Organization

Canadian Army

Domestic Military Organization

Headquarters

Militia HQ

Canadian Forces HQ

National Defence HQ (NDHQ)

Political Institutions

Dept. of Militia & Defence

►►Minister of Militia & Defence

►►Militia Council

Department of National Defence

►►Minister of National Defence

►►Chiefs of Staff Committee

Reorganizations

1902-1904 Dundonald Reforms
1920 Otter Committee
1936 Reorganization
1954 Kennedy Board
1957 Anderson Report
1964 Suttie Commission
1968 Unification
1995 Special Commission

Organizational Corps/Branches

1900-1968 Organizational Corps
1968-2000 Branches

Field Forces

1914-1919  

Canadian Expeditionary Force
CEF Regional Affiliations

Territorial Reinforcement Regts.

1919

Canadian Siberian Exped Force

1939-1940 (1945) 

Canadian Active Service Force

1945

Canadian Army Pacific Force

1950-1953

Canadian Army Special Force

Field Force Formations

1914-1918  
Canadian Corps
1st Div | 2nd Div | 3rd Div | 4th Div 5th Div
1939-1945

1st Canadian Army

1st Canadian Corps

2nd Canadian Corps

Atlantic Command

Pacific Command
1st Infantry Division
2nd Infantry Division

3rd Infantry Division

4th (Armoured) Division
5th (Armoured) Division
6th Division 

7th Division 

8th Division 
1st Armoured Brigade
2nd Armoured Brigade
3rd Armoured Brigade
3rd Tank Brigade

 1950-1953
1 Com Div | 25 Inf Bde

Foreign Headquarters

Allied Forces HQ (AFHQ)

►►15th Army Group

►►►8th Army

SHAEF

►►21st Army Group

►►►2nd British Army

Special Forces

1st Canadian Para Battalion

First Special Service Force

Pacific Coast Militia Rangers

Canadian Rangers

Special Air Service (SAS) Coy

The Canadian Airborne Regt

Organizational Formations

Reserve Bdes - 1941-1945

13 Cdn Infantry Training Bde

14 Cdn Infantry Training Bde

27th Canadian Brigade

1 CMBG

2 CMBG

3 CMBG

4 CMBG

5 CMBG

1st Cdn Division (1954-1958)

1st Cdn Division (1988-2000)

Special Service Force

Auxiliary Services
Alliances

1914-1918 Triple Alliance
1939-1945 Allies
1949-1999 NATO

Veteran's Organizations

Defence Associations

Canadian Cavalry Association
Canadian Infantry Association
Intelligence Branch Association

National Defence Emp Assoc
RCAC (Cavalry)
RCA Association
RCOC Association
Union of Nat Def Employees

Veteran's Associations

ANAVETS
Royal Canadian Legion

Supplementary Order of Battle

Unit Listings by year

1900 | 1901 | 1902 | 1903 | 1904
1905 | 1906 | 1907 | 1908 | 1909
1910 | 1911 | 1912 | 1913 | 1914
1915 | 1916 | 1917 | 1918 | 1919
1920 | 1921 | 1922 | 1923 | 1924
1925 | 1926 | 1927 | 1928 | 1929
1930 | 1931 | 1932 | 1933 | 1934
1935 | 1936 | 1937 | 1938 | 1939
1940 | 1941 | 1942 | 1943 | 1944
1945 | 1946 | 1947 | 1948 | 1949
1950 | 1951 | 1952 | 1953 | 1954
1955 | 1956 | 1957 | 1958 | 1959
1960 | 1961 | 1962 | 1963 | 1964
1965 | 1966 | 1967 | 1968 | 1969
1970 | 1971 | 1972 | 1973 | 1974
1975 | 1976 | 1977 | 1978 | 1979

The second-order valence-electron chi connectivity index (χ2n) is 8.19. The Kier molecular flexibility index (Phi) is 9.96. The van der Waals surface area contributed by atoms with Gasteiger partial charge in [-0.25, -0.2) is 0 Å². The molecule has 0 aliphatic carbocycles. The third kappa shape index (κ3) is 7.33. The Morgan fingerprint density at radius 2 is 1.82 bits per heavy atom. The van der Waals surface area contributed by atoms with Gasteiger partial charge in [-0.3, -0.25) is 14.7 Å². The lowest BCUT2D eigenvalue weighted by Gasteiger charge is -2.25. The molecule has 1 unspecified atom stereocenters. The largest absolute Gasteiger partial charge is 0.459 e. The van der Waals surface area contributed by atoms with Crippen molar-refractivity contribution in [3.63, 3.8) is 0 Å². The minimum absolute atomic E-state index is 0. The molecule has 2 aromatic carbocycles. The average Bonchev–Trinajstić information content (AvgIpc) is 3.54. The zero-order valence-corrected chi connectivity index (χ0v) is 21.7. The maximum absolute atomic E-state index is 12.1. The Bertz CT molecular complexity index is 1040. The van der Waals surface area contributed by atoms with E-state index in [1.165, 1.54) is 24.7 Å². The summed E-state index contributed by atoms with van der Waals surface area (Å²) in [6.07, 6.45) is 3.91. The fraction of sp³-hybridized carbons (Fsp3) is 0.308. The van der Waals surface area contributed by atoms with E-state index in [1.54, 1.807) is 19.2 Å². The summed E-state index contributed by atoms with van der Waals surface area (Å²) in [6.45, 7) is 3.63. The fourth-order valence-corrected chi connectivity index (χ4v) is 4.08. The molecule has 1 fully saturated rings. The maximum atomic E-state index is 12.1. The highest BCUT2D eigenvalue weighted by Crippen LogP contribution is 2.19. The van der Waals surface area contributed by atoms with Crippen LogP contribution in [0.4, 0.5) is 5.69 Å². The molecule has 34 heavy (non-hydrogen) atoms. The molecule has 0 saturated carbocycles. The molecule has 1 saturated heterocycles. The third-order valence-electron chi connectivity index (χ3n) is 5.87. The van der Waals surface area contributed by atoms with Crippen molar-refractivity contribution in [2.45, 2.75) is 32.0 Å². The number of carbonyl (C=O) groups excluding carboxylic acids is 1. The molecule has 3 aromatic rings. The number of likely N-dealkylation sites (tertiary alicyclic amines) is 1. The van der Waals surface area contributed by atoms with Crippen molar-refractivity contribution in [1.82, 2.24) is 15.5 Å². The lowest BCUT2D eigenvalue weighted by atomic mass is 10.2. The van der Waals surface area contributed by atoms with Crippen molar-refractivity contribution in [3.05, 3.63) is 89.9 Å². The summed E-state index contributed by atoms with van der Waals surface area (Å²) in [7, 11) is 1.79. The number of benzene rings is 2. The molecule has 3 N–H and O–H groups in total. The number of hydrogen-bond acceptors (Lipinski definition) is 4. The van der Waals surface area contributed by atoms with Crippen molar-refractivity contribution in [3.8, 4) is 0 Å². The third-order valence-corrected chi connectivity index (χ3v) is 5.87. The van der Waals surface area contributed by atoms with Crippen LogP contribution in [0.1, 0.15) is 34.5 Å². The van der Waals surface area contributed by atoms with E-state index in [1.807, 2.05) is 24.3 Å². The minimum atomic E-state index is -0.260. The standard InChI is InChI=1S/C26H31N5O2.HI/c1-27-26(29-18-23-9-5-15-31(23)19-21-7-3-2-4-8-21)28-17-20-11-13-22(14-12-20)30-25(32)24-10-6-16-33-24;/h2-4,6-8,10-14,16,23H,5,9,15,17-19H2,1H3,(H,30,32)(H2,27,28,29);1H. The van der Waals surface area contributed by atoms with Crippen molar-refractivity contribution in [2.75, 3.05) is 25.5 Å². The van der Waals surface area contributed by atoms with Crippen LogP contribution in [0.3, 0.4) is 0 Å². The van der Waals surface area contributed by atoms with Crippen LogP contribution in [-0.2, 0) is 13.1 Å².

1980 | 1981 | 1982 | 1983 | 1984
1985 | 1986 | 1987 | 1988 | 1989
1990 | 1991 | 1992 | 1993 | 1994
1995 | 1996 | 1997 | 1998 | 1999

Unit Listings by Corps/Branch

Armoured Units 1940-1945

Cdn Dental Corps 1939-1945
Cdn Intelligence Corps 1942-45

Cdn Provost Corps 1940-1945

Infantry Battalions 1939-1945

RCOC 1939-1945

ANAVETS

The Army, Navy & Air Force Veterans in Canada (ANAVETS) dates back to a charter given by Queen Victoria in 1840, authorizing the formation of a unit in Montreal, and making this organization the oldest veterans' association in Canada. The exact age of the organization may date back even further, as it is believed that units may have existed as early as the Conquest of New France in the 16th Century.

Origins

ANAVETS derives its name from those remnants of French and British Army regiments remaining in Canada when their units returned to Europe following tours of duty protecting their North American colonies. These men, often combat veterans, organized to exchange information on service benefits as well as to socialize. They called themselves "The Army Veterans in Canada" so as to distinguish themselves, while in Britain, from the Army Veterans in Australia or South-Africa. The reference to Canada became an integral part of the Association's title, and they were incorporated by the Government of Canada in 1917.

Following the War of 1812, Royal Navy sailors who had served on the Great Lakes and off the eastern seaboard, who likewise remained in Canada after their service, joined the Army Veterans in Canada and the title was changed to "The Army and Navy Veterans in Canada".

The association continued on in the late 19th Century, with volunteers who served the Canadian government after before and after Confederation during the Fenian Raids of 1860, 1870 and 1871, the Red River Expedition of 1870, and the North-West Rebellion of 1885.

During and following the Second World War, veterans of the Royal Canadian Air Force were welcomed as members, and so the official title was again changed, to "The Army, Navy & Air Force Veterans in Canada." The new title was authorized by an amendment to their Act of Incorporation by Parliament in 1946. The Association has since also used the short form ANAVETS to identify itself.

 


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